Thursday, October 16, 2014

Extruded Decoration

When I finished making the square poker "chips" I still had a few pieces of conditioned colored clay left, as well as some stacked clay still in the extruder.  What to do with it?....

I textured the sheets, extruded some more clay, and curved my flexible blade.  Here are the results - some pendant/pins and some earring sets.  The pieces are fun and funky - and I had a good time making them take shape.

No scraps left!

Monday, October 13, 2014

Retreat Preparation

I'm in the process of getting ready to go to the Kentucky/Tennessee Polymer Clay Guild's annual retreat at Mammoth Cave, Kentucky.  This will be the first time I've attended this event, and I'm really looking forward to it. Right now, I'm in the midst of preparing for some of the activities they plan, and thought I'd share my little projects here.  
Of course, there is the traditional "inchies" exchange where everyone makes enough 1inch square tiles to trade with the other participants.  Inchies are usually based on a theme. This year, the focus of the retreat is extrusions, so my inch tiles are extrusion-based.  As you can see by the tiles to the left, I made flat patterns using extruded snakes, then shaved off the edges to reveal the colors below.  I used the shaved pieces and placed them on solid color backing to create the more random looking pieces.  It's sort of a combination of extrusions and mokume gane techniques.  The process is great fun and the results look pretty good, too. 

At the retreat, there are daytime activities as well as some after-dinner games.  One of the games requires us to have "poker chips" to use.  I've made up one set of "chips" using extrusions carefully placed and cut in a striped checkerboard pattern.    These chips are about 1.5 inches across.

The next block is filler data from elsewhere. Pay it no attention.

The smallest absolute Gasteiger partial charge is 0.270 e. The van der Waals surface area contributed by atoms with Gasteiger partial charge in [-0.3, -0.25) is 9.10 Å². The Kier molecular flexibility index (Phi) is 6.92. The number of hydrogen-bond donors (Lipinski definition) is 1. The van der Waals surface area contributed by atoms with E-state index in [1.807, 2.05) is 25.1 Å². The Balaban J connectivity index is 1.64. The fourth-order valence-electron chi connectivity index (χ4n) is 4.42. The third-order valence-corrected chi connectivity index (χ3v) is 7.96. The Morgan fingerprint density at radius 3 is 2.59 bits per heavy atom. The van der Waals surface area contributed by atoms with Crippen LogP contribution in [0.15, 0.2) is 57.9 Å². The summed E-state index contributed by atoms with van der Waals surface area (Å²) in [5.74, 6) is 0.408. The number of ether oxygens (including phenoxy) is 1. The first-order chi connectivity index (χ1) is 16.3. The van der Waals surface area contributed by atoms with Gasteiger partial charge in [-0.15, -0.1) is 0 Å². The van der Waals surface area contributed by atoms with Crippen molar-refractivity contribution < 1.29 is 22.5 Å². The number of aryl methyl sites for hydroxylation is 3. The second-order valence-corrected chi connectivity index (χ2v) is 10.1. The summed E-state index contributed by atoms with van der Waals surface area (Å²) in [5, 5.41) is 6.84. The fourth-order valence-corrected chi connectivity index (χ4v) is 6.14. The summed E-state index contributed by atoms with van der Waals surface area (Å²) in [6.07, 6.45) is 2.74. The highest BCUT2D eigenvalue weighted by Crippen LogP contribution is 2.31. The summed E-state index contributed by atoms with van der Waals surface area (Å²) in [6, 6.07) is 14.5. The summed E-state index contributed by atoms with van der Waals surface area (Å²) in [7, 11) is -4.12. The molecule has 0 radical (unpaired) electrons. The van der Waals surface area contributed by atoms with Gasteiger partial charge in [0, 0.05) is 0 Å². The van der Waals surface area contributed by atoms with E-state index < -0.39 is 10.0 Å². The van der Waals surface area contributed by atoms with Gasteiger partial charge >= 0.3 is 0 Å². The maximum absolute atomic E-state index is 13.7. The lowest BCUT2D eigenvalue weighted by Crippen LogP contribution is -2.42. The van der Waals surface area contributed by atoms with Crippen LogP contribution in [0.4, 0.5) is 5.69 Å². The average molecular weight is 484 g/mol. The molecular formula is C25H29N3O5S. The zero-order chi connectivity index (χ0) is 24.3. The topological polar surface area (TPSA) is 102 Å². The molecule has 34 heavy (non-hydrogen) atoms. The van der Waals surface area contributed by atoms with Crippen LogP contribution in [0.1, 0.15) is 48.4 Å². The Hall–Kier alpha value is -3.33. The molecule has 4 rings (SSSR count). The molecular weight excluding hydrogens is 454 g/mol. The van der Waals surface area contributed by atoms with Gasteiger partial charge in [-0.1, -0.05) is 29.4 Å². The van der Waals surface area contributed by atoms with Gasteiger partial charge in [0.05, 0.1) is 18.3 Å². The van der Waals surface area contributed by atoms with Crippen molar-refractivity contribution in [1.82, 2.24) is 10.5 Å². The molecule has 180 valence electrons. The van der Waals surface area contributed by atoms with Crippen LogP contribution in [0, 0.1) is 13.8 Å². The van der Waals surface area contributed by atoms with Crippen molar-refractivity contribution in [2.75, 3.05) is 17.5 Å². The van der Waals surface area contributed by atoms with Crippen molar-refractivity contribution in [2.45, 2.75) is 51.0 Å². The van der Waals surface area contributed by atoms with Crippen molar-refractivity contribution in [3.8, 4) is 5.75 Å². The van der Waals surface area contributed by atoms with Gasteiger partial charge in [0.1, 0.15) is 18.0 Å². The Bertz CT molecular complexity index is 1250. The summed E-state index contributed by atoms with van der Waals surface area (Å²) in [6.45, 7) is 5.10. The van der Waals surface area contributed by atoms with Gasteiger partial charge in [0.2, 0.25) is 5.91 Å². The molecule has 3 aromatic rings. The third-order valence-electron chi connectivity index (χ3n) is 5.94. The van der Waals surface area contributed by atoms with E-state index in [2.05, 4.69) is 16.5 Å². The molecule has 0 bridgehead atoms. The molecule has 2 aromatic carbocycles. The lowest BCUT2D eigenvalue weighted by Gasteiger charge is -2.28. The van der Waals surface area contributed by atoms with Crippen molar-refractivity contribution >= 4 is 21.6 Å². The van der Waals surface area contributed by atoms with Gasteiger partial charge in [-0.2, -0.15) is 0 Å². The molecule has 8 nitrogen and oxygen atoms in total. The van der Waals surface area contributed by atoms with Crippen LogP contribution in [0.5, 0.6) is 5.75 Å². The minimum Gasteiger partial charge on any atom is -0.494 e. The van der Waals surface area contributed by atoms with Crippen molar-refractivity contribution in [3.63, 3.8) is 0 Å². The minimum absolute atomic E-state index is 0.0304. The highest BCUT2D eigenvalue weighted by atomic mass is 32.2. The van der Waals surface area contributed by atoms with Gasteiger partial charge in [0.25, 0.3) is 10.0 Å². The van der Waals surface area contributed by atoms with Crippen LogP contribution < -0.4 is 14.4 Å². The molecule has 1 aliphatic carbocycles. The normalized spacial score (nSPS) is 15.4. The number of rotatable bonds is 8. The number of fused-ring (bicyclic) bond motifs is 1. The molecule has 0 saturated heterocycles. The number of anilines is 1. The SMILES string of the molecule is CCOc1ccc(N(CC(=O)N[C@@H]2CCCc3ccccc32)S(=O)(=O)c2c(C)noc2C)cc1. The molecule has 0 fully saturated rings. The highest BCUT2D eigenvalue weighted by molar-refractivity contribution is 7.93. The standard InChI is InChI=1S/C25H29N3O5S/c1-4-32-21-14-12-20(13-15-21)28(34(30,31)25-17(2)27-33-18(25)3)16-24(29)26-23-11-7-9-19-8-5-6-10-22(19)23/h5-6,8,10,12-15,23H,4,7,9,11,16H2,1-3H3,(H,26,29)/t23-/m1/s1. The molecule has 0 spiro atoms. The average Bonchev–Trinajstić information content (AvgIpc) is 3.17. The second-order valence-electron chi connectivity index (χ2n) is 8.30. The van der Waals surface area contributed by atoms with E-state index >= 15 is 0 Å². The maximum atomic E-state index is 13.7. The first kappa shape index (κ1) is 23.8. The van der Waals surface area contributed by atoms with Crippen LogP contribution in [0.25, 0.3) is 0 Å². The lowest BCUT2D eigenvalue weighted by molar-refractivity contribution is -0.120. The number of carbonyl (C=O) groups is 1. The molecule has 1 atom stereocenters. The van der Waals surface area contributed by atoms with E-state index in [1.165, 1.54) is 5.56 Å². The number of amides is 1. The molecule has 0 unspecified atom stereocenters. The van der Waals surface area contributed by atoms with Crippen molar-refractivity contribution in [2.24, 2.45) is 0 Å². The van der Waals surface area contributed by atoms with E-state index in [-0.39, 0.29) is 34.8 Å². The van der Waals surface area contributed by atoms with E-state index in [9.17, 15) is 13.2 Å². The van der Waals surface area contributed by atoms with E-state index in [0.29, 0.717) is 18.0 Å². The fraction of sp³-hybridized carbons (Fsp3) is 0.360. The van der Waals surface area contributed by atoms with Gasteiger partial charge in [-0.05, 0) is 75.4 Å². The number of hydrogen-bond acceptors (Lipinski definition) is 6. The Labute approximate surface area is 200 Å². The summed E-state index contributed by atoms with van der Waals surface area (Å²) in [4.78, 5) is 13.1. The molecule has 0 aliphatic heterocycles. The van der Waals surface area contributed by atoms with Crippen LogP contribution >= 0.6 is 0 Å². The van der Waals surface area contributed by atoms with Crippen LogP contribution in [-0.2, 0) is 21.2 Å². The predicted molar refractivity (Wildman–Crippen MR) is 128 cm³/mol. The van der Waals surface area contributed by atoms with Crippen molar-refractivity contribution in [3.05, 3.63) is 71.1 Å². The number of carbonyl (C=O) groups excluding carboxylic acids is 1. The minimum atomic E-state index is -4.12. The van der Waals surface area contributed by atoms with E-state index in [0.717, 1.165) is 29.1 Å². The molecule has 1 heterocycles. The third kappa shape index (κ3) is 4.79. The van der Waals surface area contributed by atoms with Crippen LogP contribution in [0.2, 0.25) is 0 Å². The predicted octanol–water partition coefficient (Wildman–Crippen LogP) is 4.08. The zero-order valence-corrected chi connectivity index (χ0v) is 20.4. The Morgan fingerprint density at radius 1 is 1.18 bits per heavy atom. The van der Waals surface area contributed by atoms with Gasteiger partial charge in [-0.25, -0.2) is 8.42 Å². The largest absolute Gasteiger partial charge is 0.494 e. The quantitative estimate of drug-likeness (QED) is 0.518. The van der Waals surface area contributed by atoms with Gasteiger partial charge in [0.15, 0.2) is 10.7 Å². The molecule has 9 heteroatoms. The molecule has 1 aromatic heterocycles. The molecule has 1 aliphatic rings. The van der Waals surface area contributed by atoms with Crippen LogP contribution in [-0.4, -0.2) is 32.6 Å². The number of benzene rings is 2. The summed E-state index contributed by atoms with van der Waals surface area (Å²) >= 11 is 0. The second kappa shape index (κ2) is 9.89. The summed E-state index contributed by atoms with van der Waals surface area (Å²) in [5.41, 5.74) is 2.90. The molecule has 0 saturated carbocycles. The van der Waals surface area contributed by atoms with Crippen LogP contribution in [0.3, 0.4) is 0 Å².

I liked the way these pieces looked so much that I decided to try some jewelry.  I made up a new color set, used a smaller hole for the extruder disk, and made up more checkerboard pieces.  The results below show some earrings and a pendant, all awaiting wires or other findings. 

Now I have one more set of poker chips to make.  I'm not sure what technique I'll use.  Maybe it won't be extruded......

Friday, October 10, 2014

Polymer Mosaics

Mosaics are interesting.  They can be very simple or incredibly complex. I thought it would be fun to try making mosaics with polymer, and decided to give myself a little push.  The impetus for these pieces centers around an upcoming workshop I'm teaching.  These pieces will help provide participants with samples of the various steps involved in the process.
The photos to the left show some finished pieces.  The small pair are for earrings.  The other two pieces are pendants.  The darker inverted drop pendant is finished with Magic Gloss resin.  The other three pieces have been lightly sanded and buffed to maintain a more rustic appearance.
When you leave the surface mostly "as is" you can really feel the ups and downs of the mosaic - the grout and the shapes.  The surface could also be sanded to create a smoother, more uniform finish.